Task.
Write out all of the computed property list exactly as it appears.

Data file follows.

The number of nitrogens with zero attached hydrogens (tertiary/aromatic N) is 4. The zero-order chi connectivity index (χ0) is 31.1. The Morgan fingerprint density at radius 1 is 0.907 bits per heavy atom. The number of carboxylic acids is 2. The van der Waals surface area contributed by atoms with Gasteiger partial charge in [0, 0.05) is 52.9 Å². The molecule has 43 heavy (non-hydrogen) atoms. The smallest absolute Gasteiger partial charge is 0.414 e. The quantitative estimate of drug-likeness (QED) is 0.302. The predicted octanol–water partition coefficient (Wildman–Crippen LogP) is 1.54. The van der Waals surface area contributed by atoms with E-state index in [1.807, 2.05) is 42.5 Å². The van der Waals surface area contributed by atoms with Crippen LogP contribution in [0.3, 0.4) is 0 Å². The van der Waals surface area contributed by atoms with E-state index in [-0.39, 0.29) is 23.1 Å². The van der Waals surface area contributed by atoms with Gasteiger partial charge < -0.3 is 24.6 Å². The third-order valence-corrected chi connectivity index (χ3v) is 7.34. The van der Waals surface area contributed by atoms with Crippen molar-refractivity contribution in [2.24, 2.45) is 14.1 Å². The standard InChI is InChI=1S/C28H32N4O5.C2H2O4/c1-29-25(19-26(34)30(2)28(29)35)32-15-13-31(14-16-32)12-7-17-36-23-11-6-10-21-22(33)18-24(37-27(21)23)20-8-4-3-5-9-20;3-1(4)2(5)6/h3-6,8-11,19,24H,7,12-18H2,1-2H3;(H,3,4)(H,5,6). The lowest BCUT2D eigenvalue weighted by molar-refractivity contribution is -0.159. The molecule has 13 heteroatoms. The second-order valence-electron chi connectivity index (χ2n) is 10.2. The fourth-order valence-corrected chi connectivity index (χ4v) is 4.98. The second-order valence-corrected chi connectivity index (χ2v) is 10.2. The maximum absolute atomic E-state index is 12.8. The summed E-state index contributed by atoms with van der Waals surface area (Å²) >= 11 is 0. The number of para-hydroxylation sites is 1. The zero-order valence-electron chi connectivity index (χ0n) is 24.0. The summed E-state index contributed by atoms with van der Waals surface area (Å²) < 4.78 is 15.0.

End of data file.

The number of nitrogens with zero attached hydrogens (tertiary/aromatic N) is 4. The zero-order chi connectivity index (χ0) is 31.1. The Morgan fingerprint density at radius 1 is 0.907 bits per heavy atom. The number of carboxylic acids is 2. The van der Waals surface area contributed by atoms with Gasteiger partial charge in [0, 0.05) is 52.9 Å². The molecule has 43 heavy (non-hydrogen) atoms. The smallest absolute Gasteiger partial charge is 0.414 e. The quantitative estimate of drug-likeness (QED) is 0.302. The predicted octanol–water partition coefficient (Wildman–Crippen LogP) is 1.54. The van der Waals surface area contributed by atoms with E-state index in [1.807, 2.05) is 42.5 Å². The van der Waals surface area contributed by atoms with Crippen LogP contribution in [0.3, 0.4) is 0 Å². The van der Waals surface area contributed by atoms with E-state index in [-0.39, 0.29) is 23.1 Å². The van der Waals surface area contributed by atoms with Gasteiger partial charge < -0.3 is 24.6 Å². The third-order valence-corrected chi connectivity index (χ3v) is 7.34. The van der Waals surface area contributed by atoms with Crippen molar-refractivity contribution in [2.24, 2.45) is 14.1 Å². The standard InChI is InChI=1S/C28H32N4O5.C2H2O4/c1-29-25(19-26(34)30(2)28(29)35)32-15-13-31(14-16-32)12-7-17-36-23-11-6-10-21-22(33)18-24(37-27(21)23)20-8-4-3-5-9-20;3-1(4)2(5)6/h3-6,8-11,19,24H,7,12-18H2,1-2H3;(H,3,4)(H,5,6). The lowest BCUT2D eigenvalue weighted by molar-refractivity contribution is -0.159. The molecule has 13 heteroatoms. The second-order valence-electron chi connectivity index (χ2n) is 10.2. The fourth-order valence-corrected chi connectivity index (χ4v) is 4.98. The second-order valence-corrected chi connectivity index (χ2v) is 10.2. The maximum absolute atomic E-state index is 12.8. The summed E-state index contributed by atoms with van der Waals surface area (Å²) >= 11 is 0. The number of para-hydroxylation sites is 1. The zero-order valence-electron chi connectivity index (χ0n) is 24.0. The summed E-state index contributed by atoms with van der Waals surface area (Å²) < 4.78 is 15.0.